Profits up 50% at Hayfield hotels firm

Pre-tax profits at the Kerry-based hotel group that operates the five-star Hayfield Manor in Cork city and the four-star Killarney Royal hotel climbed by over 50% to €5.43m last year.

New consolidated accounts filed by Tripoint Investments Ltd show revenues increased by 1.7% to €23m.

The business, which is owned by the Scally family, posted pre-tax profits of €3.59m in the previous year.

The accounts show the group owed directors and owners Joseph and Margaret Scally €3.8m at the end of last year.

The overall amount paid in salaries to key management, including members of the Scally family, totalled €303,811. Staff costs last year fell from €8.4m to €8m.

The directors of Tripoint state that they were satisfied with the performance of the group and expect the hotels to continue to be profitable.

The group’s operating profits last year increased by €1.8m to €5.8m. It had finance costs or interest payments of €458,742.

The group made a post- tax profit of €4.6m, after paying €826,498 in corporation tax. At the end of December, the group had shareholder funds of €22m, including accumulated profits of €10m.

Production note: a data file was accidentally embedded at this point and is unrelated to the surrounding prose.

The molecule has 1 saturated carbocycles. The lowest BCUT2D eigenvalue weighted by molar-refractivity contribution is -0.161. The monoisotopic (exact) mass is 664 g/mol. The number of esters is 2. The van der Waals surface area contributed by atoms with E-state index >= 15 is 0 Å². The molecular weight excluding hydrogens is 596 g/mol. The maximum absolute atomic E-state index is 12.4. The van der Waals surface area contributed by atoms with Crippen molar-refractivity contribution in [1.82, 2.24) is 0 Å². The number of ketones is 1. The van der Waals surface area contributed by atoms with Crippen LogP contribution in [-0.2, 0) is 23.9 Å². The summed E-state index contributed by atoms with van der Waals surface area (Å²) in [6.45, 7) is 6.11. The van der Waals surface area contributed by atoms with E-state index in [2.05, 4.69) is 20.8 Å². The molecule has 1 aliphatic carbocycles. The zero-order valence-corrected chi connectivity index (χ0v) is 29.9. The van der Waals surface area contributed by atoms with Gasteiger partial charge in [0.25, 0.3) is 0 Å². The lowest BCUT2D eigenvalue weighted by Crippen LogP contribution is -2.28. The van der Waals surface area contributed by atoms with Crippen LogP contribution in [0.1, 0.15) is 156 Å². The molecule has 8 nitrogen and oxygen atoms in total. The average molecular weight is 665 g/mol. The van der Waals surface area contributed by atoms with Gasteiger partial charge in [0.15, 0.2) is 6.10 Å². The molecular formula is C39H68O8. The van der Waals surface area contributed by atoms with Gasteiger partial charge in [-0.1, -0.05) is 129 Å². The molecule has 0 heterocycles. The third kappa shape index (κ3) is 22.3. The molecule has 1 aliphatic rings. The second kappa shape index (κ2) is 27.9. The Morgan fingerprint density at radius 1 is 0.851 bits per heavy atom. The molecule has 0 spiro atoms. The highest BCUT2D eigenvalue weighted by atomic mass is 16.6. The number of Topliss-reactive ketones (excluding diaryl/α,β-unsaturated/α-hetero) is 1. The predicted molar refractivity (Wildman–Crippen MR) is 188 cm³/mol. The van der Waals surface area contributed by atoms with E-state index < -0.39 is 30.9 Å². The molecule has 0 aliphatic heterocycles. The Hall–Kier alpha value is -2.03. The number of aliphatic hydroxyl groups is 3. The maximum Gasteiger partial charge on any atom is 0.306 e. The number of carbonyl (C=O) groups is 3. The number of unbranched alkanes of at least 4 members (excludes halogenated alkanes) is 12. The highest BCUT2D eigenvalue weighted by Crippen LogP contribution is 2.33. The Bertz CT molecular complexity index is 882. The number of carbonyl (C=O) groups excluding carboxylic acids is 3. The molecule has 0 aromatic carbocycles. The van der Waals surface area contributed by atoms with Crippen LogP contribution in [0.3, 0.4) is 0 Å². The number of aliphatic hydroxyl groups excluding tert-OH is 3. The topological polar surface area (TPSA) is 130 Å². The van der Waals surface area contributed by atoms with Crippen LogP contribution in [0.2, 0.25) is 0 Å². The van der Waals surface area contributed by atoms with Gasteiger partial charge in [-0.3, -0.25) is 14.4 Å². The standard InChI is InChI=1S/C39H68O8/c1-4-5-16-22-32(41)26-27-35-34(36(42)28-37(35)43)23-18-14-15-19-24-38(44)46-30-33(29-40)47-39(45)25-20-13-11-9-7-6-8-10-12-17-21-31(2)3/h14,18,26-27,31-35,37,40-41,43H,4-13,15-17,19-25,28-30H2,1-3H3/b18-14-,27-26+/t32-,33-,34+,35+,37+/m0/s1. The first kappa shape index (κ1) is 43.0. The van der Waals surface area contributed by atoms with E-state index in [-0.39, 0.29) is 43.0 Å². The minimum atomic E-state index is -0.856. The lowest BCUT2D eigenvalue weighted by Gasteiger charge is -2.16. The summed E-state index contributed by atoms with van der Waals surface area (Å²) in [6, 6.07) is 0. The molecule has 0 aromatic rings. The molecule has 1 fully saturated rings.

The group’s cash during the year reduced from €4m to €1m. The profit takes account of non-cash depreciation costs of €940,316.

On its future developments, the directors state the group plans to continue its present activities and current trading levels. The uncertainties facing the company include competition and potential cybersecurity threats, they said.


More in this Section

Battle of big forces at Ryanair

More public investment needed for Cork to thrive

Too early to tell whether prices and wages will rise

Little room for hot air in energy debate


Breaking Stories

Ryanair announces 250,000 more seats from Ireland for next summer

Boeing ’being used as scapegoat’ for Bombardier job cuts, firm says

Surge in tech professionals moving to Cork

Irish tourism enjoying best year to date

Lifestyle

Timing is everything as The Frank and Walters revisit 'Grand Parade'

A question of taste: Eileen O'Shea

Eoghan O'Sullivan's picks his highlights of 2017

Learning Points: The ghost of Christmas past is always nostalgia

More From The Irish Examiner